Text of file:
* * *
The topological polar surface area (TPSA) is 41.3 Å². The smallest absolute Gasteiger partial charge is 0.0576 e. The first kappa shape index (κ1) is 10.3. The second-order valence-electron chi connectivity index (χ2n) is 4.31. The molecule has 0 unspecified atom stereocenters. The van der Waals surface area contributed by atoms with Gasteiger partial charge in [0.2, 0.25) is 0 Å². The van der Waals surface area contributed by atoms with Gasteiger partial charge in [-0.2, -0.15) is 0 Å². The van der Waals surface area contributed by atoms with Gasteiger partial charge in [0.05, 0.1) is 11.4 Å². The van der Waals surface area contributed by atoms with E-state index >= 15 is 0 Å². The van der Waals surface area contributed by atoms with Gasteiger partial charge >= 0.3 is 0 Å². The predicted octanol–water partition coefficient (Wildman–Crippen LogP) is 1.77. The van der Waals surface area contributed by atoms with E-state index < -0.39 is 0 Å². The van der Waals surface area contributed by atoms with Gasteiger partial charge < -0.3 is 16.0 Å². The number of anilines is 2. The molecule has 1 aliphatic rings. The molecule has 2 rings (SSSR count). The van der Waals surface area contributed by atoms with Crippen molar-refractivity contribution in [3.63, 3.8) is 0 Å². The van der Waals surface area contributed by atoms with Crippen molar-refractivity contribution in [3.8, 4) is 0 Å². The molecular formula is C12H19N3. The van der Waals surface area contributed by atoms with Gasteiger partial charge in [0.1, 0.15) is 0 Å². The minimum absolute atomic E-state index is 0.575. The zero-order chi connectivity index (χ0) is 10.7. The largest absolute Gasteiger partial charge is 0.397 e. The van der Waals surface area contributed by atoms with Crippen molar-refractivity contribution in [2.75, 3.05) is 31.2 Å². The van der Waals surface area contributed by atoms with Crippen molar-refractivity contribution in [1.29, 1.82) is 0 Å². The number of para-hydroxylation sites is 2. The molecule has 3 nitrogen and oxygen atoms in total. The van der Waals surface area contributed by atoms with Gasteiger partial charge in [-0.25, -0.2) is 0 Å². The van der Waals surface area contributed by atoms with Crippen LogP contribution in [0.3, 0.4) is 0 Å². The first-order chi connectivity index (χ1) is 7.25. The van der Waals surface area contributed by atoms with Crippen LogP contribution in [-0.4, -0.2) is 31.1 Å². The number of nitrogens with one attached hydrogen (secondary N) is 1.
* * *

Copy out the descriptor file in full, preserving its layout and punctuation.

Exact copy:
The topological polar surface area (TPSA) is 41.3 Å². The smallest absolute Gasteiger partial charge is 0.0576 e. The first kappa shape index (κ1) is 10.3. The second-order valence-electron chi connectivity index (χ2n) is 4.31. The molecule has 0 unspecified atom stereocenters. The van der Waals surface area contributed by atoms with Gasteiger partial charge in [0.2, 0.25) is 0 Å². The van der Waals surface area contributed by atoms with Gasteiger partial charge in [-0.2, -0.15) is 0 Å². The van der Waals surface area contributed by atoms with Gasteiger partial charge in [0.05, 0.1) is 11.4 Å². The van der Waals surface area contributed by atoms with E-state index >= 15 is 0 Å². The van der Waals surface area contributed by atoms with Gasteiger partial charge >= 0.3 is 0 Å². The predicted octanol–water partition coefficient (Wildman–Crippen LogP) is 1.77. The van der Waals surface area contributed by atoms with E-state index < -0.39 is 0 Å². The van der Waals surface area contributed by atoms with Gasteiger partial charge < -0.3 is 16.0 Å². The number of anilines is 2. The molecule has 1 aliphatic rings. The molecule has 2 rings (SSSR count). The van der Waals surface area contributed by atoms with Crippen molar-refractivity contribution in [3.63, 3.8) is 0 Å². The van der Waals surface area contributed by atoms with Crippen molar-refractivity contribution in [3.8, 4) is 0 Å². The molecular formula is C12H19N3. The van der Waals surface area contributed by atoms with Gasteiger partial charge in [0.1, 0.15) is 0 Å². The minimum absolute atomic E-state index is 0.575. The zero-order chi connectivity index (χ0) is 10.7. The largest absolute Gasteiger partial charge is 0.397 e. The van der Waals surface area contributed by atoms with Crippen molar-refractivity contribution in [2.75, 3.05) is 31.2 Å². The van der Waals surface area contributed by atoms with Crippen molar-refractivity contribution in [1.29, 1.82) is 0 Å². The number of para-hydroxylation sites is 2. The molecule has 3 nitrogen and oxygen atoms in total. The van der Waals surface area contributed by atoms with Gasteiger partial charge in [-0.25, -0.2) is 0 Å². The van der Waals surface area contributed by atoms with Crippen LogP contribution in [0.3, 0.4) is 0 Å². The first-order chi connectivity index (χ1) is 7.25. The van der Waals surface area contributed by atoms with Crippen LogP contribution in [-0.4, -0.2) is 31.1 Å². The number of nitrogens with one attached hydrogen (secondary N) is 1.